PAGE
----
United States District Court, S.D. Indiana, New Albany Division
DONALD P. ELDRIDGE, Petitioner,
UNITED STATES OF AMERICA, Respondent.
ORDER DENYING MOTION FOR RELIEF PURSUANT TO 28 U.S.C.
§ 2255 AND DENYING CERTIFICATE OF APPEALABILITY
WALTON PRATT, JUDGE
matter is before the Court on a Motion Under 28 U.S.C. §
2255 to Vacate, Set Aside or Correct Sentence, filed by
pro se Petitioner Donald P. Eldridge
(“Eldridge”) (Dkt. ). For the reasons
explained in this Order, the Motion is
denied and dismissed with prejudice. In
addition, the Court finds that a certificate of appealability
should not issue.
SECTION 2255 MOTION STANDARDS
motion pursuant to 28 U.S.C. § 2255 is the presumptive
means by which a federal prisoner can challenge his
conviction or sentence. See Davis v. United States,
417 U.S. 333, 343 (1974). A court may grant relief from a
federal conviction or sentence pursuant to § 2255
“upon the ground that the sentence was imposed in
violation of the Constitution or laws of the United States,
or that the court was without jurisdiction to impose such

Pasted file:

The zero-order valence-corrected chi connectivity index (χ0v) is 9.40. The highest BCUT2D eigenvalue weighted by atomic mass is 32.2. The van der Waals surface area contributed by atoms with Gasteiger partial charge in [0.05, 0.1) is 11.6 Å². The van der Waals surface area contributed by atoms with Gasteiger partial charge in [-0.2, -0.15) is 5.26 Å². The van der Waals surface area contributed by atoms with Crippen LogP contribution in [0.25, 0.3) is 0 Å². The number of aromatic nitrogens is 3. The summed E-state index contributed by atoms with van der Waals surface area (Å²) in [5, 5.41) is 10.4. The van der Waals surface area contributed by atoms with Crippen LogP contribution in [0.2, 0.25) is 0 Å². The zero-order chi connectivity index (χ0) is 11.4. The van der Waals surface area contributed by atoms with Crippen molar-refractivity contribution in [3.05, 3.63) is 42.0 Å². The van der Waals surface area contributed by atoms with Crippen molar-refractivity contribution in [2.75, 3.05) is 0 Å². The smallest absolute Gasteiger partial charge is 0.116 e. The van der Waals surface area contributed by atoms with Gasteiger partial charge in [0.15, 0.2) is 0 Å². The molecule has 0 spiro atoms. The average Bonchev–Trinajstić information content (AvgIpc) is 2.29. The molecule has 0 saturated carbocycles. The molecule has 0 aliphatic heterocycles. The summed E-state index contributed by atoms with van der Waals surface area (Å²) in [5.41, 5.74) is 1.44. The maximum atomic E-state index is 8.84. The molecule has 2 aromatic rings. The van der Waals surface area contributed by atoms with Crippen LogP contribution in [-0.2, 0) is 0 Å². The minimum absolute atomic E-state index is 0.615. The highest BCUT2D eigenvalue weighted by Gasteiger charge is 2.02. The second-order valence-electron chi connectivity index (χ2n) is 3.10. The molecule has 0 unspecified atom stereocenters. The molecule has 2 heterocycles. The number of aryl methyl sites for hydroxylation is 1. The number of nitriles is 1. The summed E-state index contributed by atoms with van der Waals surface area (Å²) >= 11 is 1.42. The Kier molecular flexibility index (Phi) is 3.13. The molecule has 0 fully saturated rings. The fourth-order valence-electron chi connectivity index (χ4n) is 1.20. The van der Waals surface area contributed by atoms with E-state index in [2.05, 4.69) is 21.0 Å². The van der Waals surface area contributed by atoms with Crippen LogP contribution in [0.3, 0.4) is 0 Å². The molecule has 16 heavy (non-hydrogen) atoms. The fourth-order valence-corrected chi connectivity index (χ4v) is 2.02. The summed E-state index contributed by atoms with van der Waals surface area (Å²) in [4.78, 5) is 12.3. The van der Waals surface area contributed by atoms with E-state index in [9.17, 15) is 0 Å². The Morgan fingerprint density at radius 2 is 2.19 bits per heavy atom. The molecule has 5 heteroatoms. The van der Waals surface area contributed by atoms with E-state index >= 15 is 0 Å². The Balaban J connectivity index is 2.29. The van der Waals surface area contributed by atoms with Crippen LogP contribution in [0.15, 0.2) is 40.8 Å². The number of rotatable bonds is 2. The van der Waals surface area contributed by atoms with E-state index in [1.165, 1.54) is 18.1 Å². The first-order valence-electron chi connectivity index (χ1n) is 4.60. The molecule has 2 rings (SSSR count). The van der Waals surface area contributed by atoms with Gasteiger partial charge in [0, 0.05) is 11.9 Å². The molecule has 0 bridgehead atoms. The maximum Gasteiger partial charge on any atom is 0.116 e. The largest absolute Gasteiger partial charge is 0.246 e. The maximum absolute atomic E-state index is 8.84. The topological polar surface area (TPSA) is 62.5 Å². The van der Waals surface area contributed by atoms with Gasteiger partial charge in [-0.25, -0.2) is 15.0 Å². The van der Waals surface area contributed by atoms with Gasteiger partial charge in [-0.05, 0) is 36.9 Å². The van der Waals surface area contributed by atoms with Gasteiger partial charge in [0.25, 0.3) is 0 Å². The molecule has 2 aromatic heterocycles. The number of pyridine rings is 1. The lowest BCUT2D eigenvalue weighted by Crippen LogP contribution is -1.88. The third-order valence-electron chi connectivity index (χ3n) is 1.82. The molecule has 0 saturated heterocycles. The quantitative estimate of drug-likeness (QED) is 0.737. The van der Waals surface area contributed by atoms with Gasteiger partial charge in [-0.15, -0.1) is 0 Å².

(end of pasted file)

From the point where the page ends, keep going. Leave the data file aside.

sentence, or that the sentence was in excess of the maximum
authorized by law, or is otherwise subject to collateral
attack.” 28 U.S.C. § 2255(a). The scope of relief
available under § 2255 is narrow, limited to “an
error of law that is jurisdictional, constitutional, or
constitutes a fundamental defect which inherently results in
a complete miscarriage of justice.” Borre v. United
States, 940 F.2d 215, 217 (7th Cir. 1991) (internal
September 24, 2014, Eldridge was charged in a three-count
Indictment, United States v. Eldridge, No.
4:14-cr-00024-TWP-WGH-1 (S.D. Ind. Sept. 24, 2014)
(hereinafter “Crim. Dkt.”), Crim. Dkt. . The
three counts included Count One: possession with the intent
to distribute methamphetamine in violation of 21 U.S.C.
§§ 841(a)(1), (b)(1)(C); Count Two: carrying a
firearm during and in relation to a drug trafficking crime in
violation of 18 U.S.C. § 924(c)(1)(A)(i); and Count
Three: possession of a firearm by a felon in violation of 18
U.S.C. § 922(g)(1).
December 9, 2014, with the assistance of counsel, Eldridge